At LexBlog we manage over 1,000 sites across nearly 30 multisite installations of WordPress. Some of these sites have been publishing unique content for over a decade while some are in their first days of writing, slowly building an audience with each post. These sites share something in common, however, regardless of the subject matter, length of time on the web, or size of the publisher: Visitors are coming to their site on mobile devices at a rate that I’ve never seen before.
When LexBlog gave me the opportunity to join the team in the summer of 2013 as an Account Manager, one of the first things I tried to understand was the audience of each site that was under my purview. It was my job to provide advice, guide, and suggest opportunities to the publishers and managers of these sites. At the time, LexBlog was just dipping its toes into the world of responsive design and was utilizing WP Touch to serve up a mobile version of our WordPress sites for those sites that weren’t responsively developed right out of the gate.
Some of the first conversations I had with clients was around the subject of responsive redesigns of existing properties, or trying out a responsive design project on a new publication. At the time, it was a harder sell. Apple had released the iPhone 5 the year before, and was still moving at a relatively slow pace in pushing out new models, and the Android marketplace was relatively anemic. While it was clear there was a new game in town it wasn’t entirely clear what that game was to many internet neophytes.
To our development team, it was obvious that new game was responsive design. The flexibility of this approach was attractive, especially in a world where each pixel was highly scrutinized by marketing and business development teams.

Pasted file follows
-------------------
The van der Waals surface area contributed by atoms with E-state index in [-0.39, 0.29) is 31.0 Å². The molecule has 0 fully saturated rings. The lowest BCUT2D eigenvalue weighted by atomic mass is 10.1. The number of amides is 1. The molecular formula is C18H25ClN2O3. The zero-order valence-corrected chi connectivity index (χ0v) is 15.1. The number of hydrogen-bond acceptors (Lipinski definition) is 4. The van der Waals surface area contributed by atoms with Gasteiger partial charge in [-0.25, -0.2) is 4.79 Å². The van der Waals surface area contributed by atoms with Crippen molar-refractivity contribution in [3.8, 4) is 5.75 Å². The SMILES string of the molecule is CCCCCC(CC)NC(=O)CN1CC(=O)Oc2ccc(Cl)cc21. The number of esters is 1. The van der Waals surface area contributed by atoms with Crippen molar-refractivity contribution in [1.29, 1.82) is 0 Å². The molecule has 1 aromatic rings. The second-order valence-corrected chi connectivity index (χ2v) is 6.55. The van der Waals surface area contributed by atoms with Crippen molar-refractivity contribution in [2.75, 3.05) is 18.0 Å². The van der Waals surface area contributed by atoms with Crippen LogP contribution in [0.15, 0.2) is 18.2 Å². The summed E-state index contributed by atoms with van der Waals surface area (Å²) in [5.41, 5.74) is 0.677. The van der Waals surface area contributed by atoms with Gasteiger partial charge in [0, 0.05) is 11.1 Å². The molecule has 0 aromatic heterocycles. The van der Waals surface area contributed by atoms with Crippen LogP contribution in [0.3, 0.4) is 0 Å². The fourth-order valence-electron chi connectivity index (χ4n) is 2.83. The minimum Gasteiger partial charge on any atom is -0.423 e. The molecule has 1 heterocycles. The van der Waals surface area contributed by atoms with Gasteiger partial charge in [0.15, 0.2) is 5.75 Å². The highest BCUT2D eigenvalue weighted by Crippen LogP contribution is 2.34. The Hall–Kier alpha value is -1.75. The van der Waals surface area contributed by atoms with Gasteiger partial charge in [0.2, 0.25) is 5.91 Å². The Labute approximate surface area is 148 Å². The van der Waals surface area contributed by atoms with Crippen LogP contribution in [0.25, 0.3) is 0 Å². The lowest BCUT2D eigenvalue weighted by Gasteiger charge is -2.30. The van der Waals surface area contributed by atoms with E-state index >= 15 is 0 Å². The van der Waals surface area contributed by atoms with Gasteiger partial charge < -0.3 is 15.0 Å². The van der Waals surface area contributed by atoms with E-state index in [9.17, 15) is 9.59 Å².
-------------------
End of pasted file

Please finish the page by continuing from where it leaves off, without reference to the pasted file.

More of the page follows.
To our clients, the chief question was why would they spend an arm and a leg on a new technology when only 10-15% of their traffic was from mobile devices.
Fast forward to today when I got it in my head that I would take a look at our network wide traffic to see what the current trends were. Some of the key stats for 2018 include:
- Just over 1 in 3 people (34-35% of total traffic to be more exact with that number rising to 40% on some installations) visited a LexBlog managed site on a mobile device
- Apple devices lead the way with about 60% of mobile device visits coming from an iPhone or iPad
- Samsung is next in line with about 8-10% of the mobile device share on our network (the S7 through S9+ are the best represented Samsung devices)
- Google’s devices are still lagging way behind much to the chagrin of our COO and CTO, the two Pixel advocates at LexBlog
Some of this ascent is no doubt due to our emphasis on responsive designs over the years. If a site looks good on a mobile device the first time you see it, you’re more apt to return on a phone or tablet when you’re not at your desk.
Beyond that, however, Google and other search engines continue to push usability as a component of their search results algorithms, and mobile friendliness is a key part of this. If your site does not render well on a phone or tablet, you’re likely to loose a key demographic, especially considering the rise of searches conducted on a mobile phone.
Today, the conversation has changed from, “This is why you should consider a responsive design,” to “Here is your responsively designed site” without an option for anything else. Why would we suggest a subpar product and reading experience when we know the truth? The internet is expanding to more devices, more screens, more interfaces than we ever thought possible and consumers of content are keeping up with this breakneck pace; shouldn’t your site?